Sunday 26 July 2020

Coronavirus, lockdown, recovery, the economy | Homeland Security Newswire

Four leading Israeli researcher argue that a correct reading of the Swedish experiment of a more relaxed approach shows that, despite early localized setbacks, it has been a success – and its success helps explode the three myths which have led governments around the world to impose unnecessary lockdowns. Sarah Knapton writes that an official U.K. government report says that more than 200,000 people could die from the impact of lockdown. Robert Peston writes that the cost of COVID-19 in the U.K. was unnecessarily high, and Yoon K. Loke and Carl Heneghan write that in the U.K., the number of COVID-19-related deaths is so high because “no one can ever recover from COVID-19”: A patient discharged from the hospital after being treated for COVID-19 will still be counted as a COVID death — even if they had a heart attack or were run over by a bus three months later.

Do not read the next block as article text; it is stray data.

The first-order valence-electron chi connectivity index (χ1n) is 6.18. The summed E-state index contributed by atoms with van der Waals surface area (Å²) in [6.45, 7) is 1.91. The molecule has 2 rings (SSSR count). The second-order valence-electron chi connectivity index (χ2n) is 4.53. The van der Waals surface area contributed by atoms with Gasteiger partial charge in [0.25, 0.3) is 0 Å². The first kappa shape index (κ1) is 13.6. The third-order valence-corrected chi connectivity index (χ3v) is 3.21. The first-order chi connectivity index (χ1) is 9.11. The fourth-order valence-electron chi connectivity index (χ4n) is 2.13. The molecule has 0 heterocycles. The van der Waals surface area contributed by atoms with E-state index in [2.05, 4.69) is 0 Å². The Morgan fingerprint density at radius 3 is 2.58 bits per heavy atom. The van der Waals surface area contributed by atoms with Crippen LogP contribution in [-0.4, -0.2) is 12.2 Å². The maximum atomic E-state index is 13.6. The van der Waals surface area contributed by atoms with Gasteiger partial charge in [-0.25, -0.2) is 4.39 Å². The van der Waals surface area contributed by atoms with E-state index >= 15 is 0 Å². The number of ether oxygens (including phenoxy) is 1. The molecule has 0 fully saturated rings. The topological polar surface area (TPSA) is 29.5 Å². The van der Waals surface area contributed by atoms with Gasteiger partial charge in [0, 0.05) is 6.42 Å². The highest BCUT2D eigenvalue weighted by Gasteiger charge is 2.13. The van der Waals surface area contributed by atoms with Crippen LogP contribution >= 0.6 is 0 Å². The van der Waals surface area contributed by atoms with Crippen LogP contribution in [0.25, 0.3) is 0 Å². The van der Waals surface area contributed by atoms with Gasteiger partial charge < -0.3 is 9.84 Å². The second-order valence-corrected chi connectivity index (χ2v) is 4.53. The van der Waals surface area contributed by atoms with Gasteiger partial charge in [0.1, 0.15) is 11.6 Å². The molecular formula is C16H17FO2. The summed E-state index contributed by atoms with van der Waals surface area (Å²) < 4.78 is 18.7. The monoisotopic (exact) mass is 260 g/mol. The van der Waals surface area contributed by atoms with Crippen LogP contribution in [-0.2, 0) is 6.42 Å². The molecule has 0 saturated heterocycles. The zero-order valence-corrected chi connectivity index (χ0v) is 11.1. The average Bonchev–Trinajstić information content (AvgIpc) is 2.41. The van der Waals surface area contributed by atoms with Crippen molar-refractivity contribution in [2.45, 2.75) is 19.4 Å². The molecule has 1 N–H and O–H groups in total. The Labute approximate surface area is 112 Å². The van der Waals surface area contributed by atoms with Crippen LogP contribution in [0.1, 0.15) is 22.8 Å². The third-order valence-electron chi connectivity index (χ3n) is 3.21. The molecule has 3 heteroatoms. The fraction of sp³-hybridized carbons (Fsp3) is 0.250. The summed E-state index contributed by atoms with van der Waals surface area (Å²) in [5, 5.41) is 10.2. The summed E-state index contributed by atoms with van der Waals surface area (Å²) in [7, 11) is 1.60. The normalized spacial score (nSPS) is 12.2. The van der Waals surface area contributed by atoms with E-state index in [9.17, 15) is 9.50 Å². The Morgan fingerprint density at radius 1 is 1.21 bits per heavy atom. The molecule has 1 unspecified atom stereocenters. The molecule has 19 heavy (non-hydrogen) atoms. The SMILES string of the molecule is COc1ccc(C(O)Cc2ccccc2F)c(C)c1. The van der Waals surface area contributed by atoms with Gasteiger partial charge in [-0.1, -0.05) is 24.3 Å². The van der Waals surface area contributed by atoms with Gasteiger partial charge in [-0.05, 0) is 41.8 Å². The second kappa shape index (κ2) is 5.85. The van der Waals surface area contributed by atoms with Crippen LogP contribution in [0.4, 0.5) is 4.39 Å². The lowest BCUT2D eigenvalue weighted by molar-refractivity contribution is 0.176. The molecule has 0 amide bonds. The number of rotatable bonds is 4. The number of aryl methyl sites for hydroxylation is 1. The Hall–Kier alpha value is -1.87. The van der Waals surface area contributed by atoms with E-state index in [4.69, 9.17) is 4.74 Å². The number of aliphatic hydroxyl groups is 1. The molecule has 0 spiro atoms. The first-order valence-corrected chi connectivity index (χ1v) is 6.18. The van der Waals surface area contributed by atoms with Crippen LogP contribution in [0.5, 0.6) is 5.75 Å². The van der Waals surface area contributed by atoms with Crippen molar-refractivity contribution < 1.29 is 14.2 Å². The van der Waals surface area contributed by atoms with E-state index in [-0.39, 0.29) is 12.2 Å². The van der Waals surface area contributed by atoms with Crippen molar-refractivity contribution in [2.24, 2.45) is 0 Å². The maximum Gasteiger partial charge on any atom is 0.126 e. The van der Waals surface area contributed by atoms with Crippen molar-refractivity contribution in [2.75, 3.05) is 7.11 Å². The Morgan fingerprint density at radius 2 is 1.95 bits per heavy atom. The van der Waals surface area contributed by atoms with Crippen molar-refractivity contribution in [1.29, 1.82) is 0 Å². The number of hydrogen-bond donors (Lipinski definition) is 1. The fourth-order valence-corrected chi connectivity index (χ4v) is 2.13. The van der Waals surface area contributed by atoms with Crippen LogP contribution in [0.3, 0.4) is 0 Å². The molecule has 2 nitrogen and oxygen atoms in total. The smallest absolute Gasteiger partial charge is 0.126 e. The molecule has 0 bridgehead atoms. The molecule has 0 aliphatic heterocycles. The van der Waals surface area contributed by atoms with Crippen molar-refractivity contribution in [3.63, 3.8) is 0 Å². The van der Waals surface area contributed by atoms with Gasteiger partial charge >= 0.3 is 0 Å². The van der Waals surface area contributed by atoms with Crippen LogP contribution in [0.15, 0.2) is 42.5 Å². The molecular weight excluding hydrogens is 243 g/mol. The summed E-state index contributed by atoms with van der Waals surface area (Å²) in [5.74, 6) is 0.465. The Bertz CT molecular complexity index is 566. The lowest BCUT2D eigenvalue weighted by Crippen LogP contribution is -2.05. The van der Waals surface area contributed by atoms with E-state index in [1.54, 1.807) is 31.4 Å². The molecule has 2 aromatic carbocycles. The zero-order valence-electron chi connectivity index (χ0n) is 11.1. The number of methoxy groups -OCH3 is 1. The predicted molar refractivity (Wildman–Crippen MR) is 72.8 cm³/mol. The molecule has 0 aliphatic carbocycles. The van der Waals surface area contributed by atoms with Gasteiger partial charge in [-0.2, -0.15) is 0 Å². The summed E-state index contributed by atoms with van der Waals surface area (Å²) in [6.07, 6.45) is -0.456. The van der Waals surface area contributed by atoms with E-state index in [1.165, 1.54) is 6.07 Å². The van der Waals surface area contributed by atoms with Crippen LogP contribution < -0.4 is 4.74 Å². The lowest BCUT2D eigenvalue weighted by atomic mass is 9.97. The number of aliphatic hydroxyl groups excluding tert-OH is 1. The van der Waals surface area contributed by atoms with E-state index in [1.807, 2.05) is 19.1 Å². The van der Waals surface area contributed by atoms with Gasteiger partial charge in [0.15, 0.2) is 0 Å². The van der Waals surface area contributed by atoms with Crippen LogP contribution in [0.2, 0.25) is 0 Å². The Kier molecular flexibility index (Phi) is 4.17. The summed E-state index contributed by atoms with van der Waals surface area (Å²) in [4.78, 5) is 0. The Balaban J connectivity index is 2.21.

It is difficult to think of another country that has botched the response to the coronavirus more spectacularly than the United States. Joel Achenbach, William Wan, Karin Brulliard, and Chelsea Janes write that the death rate from COVID-19-19 in the United States looks like that of countries with vastly lower wealth, health-care resources, and technological infrastructure, adding: “If there was a mistake to be made in this pandemic, America has made it.” Michael D. Shear, Noah Weiland, Eric Lipton, Maggie Haberman, and David E. Sanger write that the roots of the U.S. current inability to control the pandemic can be traced to mid-April, when the White House began to focus on shifting responsibility for leading the fight against the pandemic – which was becoming a public health, economic, and political disaster — from the White House to the states.
Wearing a face mask has become a political issue. J. Alexander Navarro writes that this was also the case during the 1918 pandemic. Beginning Monday, wearing face masks in public will be mandatory in France, and Valentin Hamon-Beugin writes [in French] that several French start-ups have developed technologies which would allow the authorities to monitor citizens’ compliance with the new rule.

Coronavirus, lockdown, recovery, the economy | Homeland Security Newswire


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